ProducTon (Our ability to actually perform the acTons we observe)

Mimicry vs. Modeling

Modeling Aggression

Modeling Aggression

Modeling Compassion

Humane Edutainment
How it is implemented
1) Establish a Community of Inquiry. 2) IdenAfy a Trigger.

Humane Edutainment
Trigger
I was walking home from school the other day and I happened to see a dog =ed with a very short chain to a tree in front of a store in my neighborhood. It was very hot outside and the dog looked thirsty, but as I approached him I no=ced his water dish was bone dry and overturned on the sidewalk. The chain was so short that the dog couldnt even lay down and instead had to sit or stand. I had no idea how long the dog had been there, but by the amount of feces scaBered around the tree, it looked like he might have been there all day. I felt so bad because the dog was obviously suering. It was clear that he hadnt eaten or had anything to drink for quite some =me. I looked for the shop owner to ask that the dog be given some water, but the shop had several customers in it and he just dismissed me with a wave of his hand, telling me to mind my own business. He wouldnt even talk to me.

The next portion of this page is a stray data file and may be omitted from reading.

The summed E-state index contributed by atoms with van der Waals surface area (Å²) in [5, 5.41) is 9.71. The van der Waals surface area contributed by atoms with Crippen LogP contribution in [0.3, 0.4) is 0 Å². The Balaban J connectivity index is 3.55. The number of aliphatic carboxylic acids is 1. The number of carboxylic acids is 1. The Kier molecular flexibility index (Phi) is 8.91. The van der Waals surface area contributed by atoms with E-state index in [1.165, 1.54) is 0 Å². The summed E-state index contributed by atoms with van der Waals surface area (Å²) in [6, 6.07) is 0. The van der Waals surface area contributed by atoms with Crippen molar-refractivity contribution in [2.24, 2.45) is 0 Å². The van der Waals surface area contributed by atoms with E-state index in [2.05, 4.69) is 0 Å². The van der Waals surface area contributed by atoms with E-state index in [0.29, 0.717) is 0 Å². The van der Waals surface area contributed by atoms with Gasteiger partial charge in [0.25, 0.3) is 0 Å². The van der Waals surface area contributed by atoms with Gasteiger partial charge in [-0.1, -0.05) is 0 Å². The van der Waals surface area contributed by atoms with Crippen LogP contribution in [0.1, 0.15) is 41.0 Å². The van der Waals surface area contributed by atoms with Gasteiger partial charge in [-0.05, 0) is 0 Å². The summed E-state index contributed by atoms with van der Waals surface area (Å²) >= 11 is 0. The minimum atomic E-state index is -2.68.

Humane Edutainment
Trigger